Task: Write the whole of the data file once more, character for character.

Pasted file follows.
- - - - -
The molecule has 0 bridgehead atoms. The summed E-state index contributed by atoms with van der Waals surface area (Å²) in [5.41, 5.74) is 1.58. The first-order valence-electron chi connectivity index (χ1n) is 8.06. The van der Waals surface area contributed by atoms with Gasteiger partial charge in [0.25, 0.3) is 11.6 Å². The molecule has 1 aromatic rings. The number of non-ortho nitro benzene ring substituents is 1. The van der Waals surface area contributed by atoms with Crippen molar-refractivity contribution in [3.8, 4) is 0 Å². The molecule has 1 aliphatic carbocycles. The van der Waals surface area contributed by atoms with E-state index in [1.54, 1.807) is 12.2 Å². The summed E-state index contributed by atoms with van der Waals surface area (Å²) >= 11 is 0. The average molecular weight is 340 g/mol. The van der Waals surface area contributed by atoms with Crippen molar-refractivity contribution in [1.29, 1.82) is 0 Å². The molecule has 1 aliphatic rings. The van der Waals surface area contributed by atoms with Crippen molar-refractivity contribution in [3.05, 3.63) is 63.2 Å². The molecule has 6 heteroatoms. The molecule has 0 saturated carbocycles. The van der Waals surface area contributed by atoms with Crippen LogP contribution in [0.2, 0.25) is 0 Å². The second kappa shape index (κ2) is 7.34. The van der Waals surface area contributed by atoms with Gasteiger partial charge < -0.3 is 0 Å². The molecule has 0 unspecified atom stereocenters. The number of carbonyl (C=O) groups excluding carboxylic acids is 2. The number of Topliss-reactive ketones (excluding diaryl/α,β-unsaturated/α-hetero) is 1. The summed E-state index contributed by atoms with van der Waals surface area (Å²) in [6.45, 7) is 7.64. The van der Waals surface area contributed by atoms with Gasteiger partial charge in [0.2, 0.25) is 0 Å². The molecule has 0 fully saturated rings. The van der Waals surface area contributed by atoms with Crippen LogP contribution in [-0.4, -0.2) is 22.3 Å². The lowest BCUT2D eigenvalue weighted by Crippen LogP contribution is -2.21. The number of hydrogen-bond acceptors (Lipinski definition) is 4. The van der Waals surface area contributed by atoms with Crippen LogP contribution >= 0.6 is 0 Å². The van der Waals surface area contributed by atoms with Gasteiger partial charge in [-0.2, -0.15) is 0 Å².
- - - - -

The molecule has 0 bridgehead atoms. The summed E-state index contributed by atoms with van der Waals surface area (Å²) in [5.41, 5.74) is 1.58. The first-order valence-electron chi connectivity index (χ1n) is 8.06. The van der Waals surface area contributed by atoms with Gasteiger partial charge in [0.25, 0.3) is 11.6 Å². The molecule has 1 aromatic rings. The number of non-ortho nitro benzene ring substituents is 1. The van der Waals surface area contributed by atoms with Crippen molar-refractivity contribution in [3.8, 4) is 0 Å². The molecule has 1 aliphatic carbocycles. The van der Waals surface area contributed by atoms with E-state index in [1.54, 1.807) is 12.2 Å². The summed E-state index contributed by atoms with van der Waals surface area (Å²) >= 11 is 0. The average molecular weight is 340 g/mol. The van der Waals surface area contributed by atoms with Crippen molar-refractivity contribution in [1.29, 1.82) is 0 Å². The molecule has 1 aliphatic rings. The van der Waals surface area contributed by atoms with Crippen molar-refractivity contribution in [3.05, 3.63) is 63.2 Å². The molecule has 6 heteroatoms. The molecule has 0 saturated carbocycles. The van der Waals surface area contributed by atoms with Crippen LogP contribution in [0.2, 0.25) is 0 Å². The second kappa shape index (κ2) is 7.34. The van der Waals surface area contributed by atoms with Gasteiger partial charge < -0.3 is 0 Å². The molecule has 0 unspecified atom stereocenters. The number of carbonyl (C=O) groups excluding carboxylic acids is 2. The number of Topliss-reactive ketones (excluding diaryl/α,β-unsaturated/α-hetero) is 1. The summed E-state index contributed by atoms with van der Waals surface area (Å²) in [6.45, 7) is 7.64. The van der Waals surface area contributed by atoms with Gasteiger partial charge in [0.2, 0.25) is 0 Å². The molecule has 0 fully saturated rings. The van der Waals surface area contributed by atoms with Crippen LogP contribution in [-0.4, -0.2) is 22.3 Å². The lowest BCUT2D eigenvalue weighted by Crippen LogP contribution is -2.21. The number of hydrogen-bond acceptors (Lipinski definition) is 4. The van der Waals surface area contributed by atoms with Crippen LogP contribution >= 0.6 is 0 Å². The van der Waals surface area contributed by atoms with Gasteiger partial charge in [-0.2, -0.15) is 0 Å².